How Loud Are Formula 1 Cars?

How Loud Are Formula 1 Cars

A Formula 1 race is a very loud event. Between the noise of the spectators, the announcer, and, most importantly, the noise of the cars out on the race track, it’s easy to say that a day out on an F1 track would definitely take a toll on someone’s ears. That said, just how loud is a Formula 1 car on its own? F1 cars are spectacular pieces of modern engineering and contain some of the most powerful engines and equipment that can be found in the entire world of racing, so it makes sense that they’d pack quite a punch when it comes to sound.

F1 Car Loudness

When separated from all the other hustle and bustle of an F1 race, a single regulation F1 race car can produce around 130 decibels. This noise level is considered extremely high, and it’s just below the level that can permanently damage a person’s hearing. The decibel threshold at which a human will experience pain sits around 130 as well, meaning that, if unprotected, one’s hearing could incur some pretty serious damage from just a small level of exposure to even a single F1 race car. 

Even though this might sound high on its own, F1 engines used in the past have vastly exceeded their modern counterparts; the F1 V12, the loudest engine that Formula 1 has ever used in their cars, regularly came in at above 150 decibels. During their period of usage, several racetracks around the world were barred from conducting F1 races due to the fact that just the usage of V12 engines violated local noise ordinances and annoyed local citizens, as the noise could be heard from quite far away. V10 engines weren’t much quieter, coming in at around 140 decibels. This level of noise proved to be an issue for F1 as well; during a Belgian Grand Prix involving V10 engines, the whole tournament was at risk of losing its F1 contract due to the rampant and excessive level of noise being issued from the cars on race day.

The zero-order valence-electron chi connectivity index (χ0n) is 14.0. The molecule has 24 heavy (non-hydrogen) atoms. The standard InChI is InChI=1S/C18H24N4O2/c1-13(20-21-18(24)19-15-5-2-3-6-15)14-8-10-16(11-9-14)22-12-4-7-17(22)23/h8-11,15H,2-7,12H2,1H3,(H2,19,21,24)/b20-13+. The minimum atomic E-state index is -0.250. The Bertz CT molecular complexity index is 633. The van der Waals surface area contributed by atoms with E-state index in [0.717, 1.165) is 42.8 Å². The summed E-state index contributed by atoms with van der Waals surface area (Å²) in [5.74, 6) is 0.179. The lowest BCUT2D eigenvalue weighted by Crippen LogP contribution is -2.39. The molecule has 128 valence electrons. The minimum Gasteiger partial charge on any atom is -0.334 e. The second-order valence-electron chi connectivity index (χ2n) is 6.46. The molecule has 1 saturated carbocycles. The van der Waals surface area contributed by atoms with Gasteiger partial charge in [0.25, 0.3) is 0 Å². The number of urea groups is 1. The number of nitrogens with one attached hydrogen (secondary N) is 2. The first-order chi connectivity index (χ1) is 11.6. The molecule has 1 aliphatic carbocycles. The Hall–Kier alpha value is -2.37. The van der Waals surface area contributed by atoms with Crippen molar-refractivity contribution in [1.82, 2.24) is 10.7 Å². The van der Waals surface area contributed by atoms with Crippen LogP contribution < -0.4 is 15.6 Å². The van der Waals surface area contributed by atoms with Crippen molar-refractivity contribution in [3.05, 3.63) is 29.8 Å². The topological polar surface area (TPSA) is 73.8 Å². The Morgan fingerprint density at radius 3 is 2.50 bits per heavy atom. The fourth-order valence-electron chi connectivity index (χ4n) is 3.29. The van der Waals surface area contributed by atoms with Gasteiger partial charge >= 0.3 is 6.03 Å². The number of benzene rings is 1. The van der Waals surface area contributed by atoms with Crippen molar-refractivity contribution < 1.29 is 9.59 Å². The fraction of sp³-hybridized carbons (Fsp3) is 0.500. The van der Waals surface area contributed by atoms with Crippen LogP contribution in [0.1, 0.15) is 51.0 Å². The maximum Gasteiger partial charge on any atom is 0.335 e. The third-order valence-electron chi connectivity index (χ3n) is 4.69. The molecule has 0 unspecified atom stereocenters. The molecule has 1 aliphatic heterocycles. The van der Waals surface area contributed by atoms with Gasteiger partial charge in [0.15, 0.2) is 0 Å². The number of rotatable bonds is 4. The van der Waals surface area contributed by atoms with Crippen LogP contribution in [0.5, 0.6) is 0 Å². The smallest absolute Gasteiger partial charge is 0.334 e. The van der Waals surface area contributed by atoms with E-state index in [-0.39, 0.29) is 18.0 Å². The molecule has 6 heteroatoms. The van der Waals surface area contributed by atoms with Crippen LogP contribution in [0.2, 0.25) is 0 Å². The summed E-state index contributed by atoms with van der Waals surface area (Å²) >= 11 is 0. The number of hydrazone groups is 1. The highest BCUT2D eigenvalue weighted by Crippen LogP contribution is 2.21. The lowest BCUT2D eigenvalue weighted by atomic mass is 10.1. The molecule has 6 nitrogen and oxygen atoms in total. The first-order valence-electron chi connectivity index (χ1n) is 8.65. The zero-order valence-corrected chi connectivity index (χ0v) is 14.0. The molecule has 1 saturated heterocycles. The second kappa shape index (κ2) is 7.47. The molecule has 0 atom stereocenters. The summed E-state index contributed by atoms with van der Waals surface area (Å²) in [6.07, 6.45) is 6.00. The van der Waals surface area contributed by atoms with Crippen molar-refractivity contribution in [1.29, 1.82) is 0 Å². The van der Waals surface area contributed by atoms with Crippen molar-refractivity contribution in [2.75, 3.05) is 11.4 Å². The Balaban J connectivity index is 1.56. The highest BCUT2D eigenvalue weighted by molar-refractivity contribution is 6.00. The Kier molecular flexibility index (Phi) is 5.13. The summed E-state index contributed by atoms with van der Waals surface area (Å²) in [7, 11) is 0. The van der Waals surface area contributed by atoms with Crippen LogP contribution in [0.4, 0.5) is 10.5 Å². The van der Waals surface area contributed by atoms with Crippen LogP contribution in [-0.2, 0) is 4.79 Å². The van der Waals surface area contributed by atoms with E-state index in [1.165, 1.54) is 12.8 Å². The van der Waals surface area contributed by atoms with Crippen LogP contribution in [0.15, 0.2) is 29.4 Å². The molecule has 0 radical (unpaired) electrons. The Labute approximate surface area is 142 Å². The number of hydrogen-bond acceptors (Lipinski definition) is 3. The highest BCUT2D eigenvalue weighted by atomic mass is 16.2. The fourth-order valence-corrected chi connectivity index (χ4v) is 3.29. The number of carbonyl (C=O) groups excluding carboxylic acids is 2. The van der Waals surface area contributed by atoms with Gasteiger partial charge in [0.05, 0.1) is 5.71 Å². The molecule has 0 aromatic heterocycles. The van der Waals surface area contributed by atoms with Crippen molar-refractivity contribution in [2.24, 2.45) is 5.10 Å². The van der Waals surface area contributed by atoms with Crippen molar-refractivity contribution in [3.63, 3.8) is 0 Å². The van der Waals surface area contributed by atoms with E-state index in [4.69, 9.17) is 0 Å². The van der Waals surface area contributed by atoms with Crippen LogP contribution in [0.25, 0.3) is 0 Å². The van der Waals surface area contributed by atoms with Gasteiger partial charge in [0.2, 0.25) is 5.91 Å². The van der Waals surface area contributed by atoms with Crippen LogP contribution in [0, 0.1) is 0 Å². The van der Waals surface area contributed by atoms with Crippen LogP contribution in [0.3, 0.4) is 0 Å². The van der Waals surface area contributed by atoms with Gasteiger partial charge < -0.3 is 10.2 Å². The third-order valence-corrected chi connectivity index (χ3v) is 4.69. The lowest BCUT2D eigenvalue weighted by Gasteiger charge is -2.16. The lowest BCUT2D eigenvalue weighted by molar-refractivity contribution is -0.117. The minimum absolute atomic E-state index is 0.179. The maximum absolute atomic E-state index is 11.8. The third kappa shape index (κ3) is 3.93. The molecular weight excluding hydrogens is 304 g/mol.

Interestingly, the noise reduction that has come with modern F1 cars has been received quite poorly from fans who were following the league in the V12 and V10 days. Having become so accustomed to the ear-splitting roar of the old engines, some fans have found the modern V8 to be disappointingly tame in comparison.

How Loud is 130 Decibels?

Though it might objectively seem like quite a high number on its own, it can be a bit hard to figure out exactly how loud 130 decibels is without a bit of context. In general, it is agreed that any noises over 70 decibels can damage one’s hearing over a given amount of time, while sounds below 70 decibels are usually safe under all circumstances and exposure levels. The level of ambient noise in a full room usually clocks in at around 30-50 decibels. A jackhammer produces around 130 decibels, and a gunshot produces around 140 decibels; knowing this, it’s easy to see just how exceptionally loud an F1 car is as it tears around the track.